Rating: 6 out of 10.
FTC: borrowed from the library

2013/Simon & Schuster/405 pages

Sunday, July 6, 2014

Since You've Been Gone by Morgan Matson

The Pre-Sloane Emily didn't go to parties, she barely talked to guys, she didn't do anything crazy. Enter Sloane, social tornado and the best kind of best friend—the one who yanks you out of your shell. But right before what should have been an epic summer, Sloane just... disappears. No note. No calls. No texts. No Sloane. There’s just a random to-do list. On it, thirteen Sloane-selected-definitely-bizarre-tasks that Emily would never try... unless they could lead back to her best friend. Apple Picking at Night? Ok, easy enough. Dance until Dawn? Sure. Why not? Kiss a Stranger? Wait... what?

Getting through Sloane’s list would mean a lot of firsts. But Emily has this whole unexpected summer ahead of her, and the help of Frank Porter (totally unexpected) to check things off. Who knows what she’ll find?

Go Skinny Dipping? Um... (from GoodReads)

Review:Doesn't this book make you think of Kelly Clarkson's hit song with the same title? Surprisingly that song wasn't stuck in my head while I was reading Since You've Been Gone. Anyway, I definitely enjoyed Matson's latest novel but it's definitely not her best work.

The beginning of Since You've Been Gone does what a lot of YA novels do: puts the "best friend" on a pedestal while the protagonist berates herself for not being as pretty/outgoing/funny/spontaneous. Every few seconds Emily would talk about how Sloane would act and what Sloane would say and why Sloane is so much cooler than her. It's exhausting for the reader and also frustrating because I'm reading about Emily. Can you imagine having that train of thought in your head every time you interacted with someone from school? Yikes.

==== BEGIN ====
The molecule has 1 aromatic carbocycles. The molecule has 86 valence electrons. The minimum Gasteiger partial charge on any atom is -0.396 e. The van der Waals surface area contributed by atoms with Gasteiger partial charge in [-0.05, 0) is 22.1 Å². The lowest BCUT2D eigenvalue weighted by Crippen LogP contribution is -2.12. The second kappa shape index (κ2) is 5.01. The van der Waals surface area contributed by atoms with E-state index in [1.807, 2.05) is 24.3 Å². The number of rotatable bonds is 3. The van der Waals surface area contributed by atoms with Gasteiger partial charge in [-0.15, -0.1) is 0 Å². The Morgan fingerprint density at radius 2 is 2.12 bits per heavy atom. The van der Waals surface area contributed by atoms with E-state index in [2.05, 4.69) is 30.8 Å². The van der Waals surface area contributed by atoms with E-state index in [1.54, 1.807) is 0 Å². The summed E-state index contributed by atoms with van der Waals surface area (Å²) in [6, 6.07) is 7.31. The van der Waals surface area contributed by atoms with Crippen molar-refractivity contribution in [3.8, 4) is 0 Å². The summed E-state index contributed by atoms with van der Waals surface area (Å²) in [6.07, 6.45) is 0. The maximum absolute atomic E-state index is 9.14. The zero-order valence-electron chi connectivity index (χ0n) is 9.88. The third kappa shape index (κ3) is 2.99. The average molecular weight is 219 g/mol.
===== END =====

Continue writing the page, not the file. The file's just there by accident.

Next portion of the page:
However, as Emily makes new friends and becomes more independent, that reliance on Sloane pretty much disappears, thank goodness. Emily actually has a personality that shines! I did think it was weird how Sloane fell off the grid; it's explained at the end and it kinda makes sense but it's also pretty weird.

Morgan Matson is known for her road trips (see: Amy and Roger's Epic Detour) and even this book has a mini one. But, she needs to stop saying that the license plates in Pennsylvania say "You've Got a Friend in Pennsylvania." I live here and they do not!!! I know they did at one point but I even checked and apparently they were retired in 1999. So this is super annoying because it's clear that she visited here awhile ago and for some reason still thinks it's how it is and puts it in TWO books.

Anyway, I did like this book especially seeing Emily make friends and become more independent. But I would have to say her first two novels are even better so if you liked this one you'll love those.

Rating: 8 out of 10.
FTC: borrowed from the library.

2014/Simon & Schuster/449 pages.

Friday, July 4, 2014

I'd Tell You I Love You, But Then I'd Have to Kill You by Ally Carter

Cammie Morgan is a student at the Gallagher Academy for Exceptional Young Women, a fairly typical all-girls school-that is, if every school taught advanced martial arts in PE and the latest in chemical warfare in science, and students received extra credit for breaking CIA codes in computer class. The Gallagher Academy might claim to be a school for geniuses but it's really a school for spies. Even though Cammie is fluent in fourteen languages and capable of killing a man in seven different ways, she has no idea what to do when she meets an ordinary boy who thinks she's an ordinary girl. Sure, she can tap his phone, hack into his computer, or track him through town with the skill of a real "pavement artist"-but can she maneuver a relationship with someone who can never know the truth about her?

Cammie Morgan may be an elite spy-in-training, but in her sophomore year, she's on her most dangerous mission-falling in love. (from GoodReads)

I decided to read this book because I love Ally Carter's Heist Society series and wanted to check out her other work. I still love Heist Society a lot more but this book was pretty cute!

I love the idea of strong female characters which is why I wanted to read this novel (the title is way too long) but this felt like a watered down version of Heist Society. Probably because these characters are still learning how to use their spy skills and Kat and her gang are actually out in the field. But I do love that they attend a secret school to learn how to be spies. What a fun concept and I really enjoyed that aspect.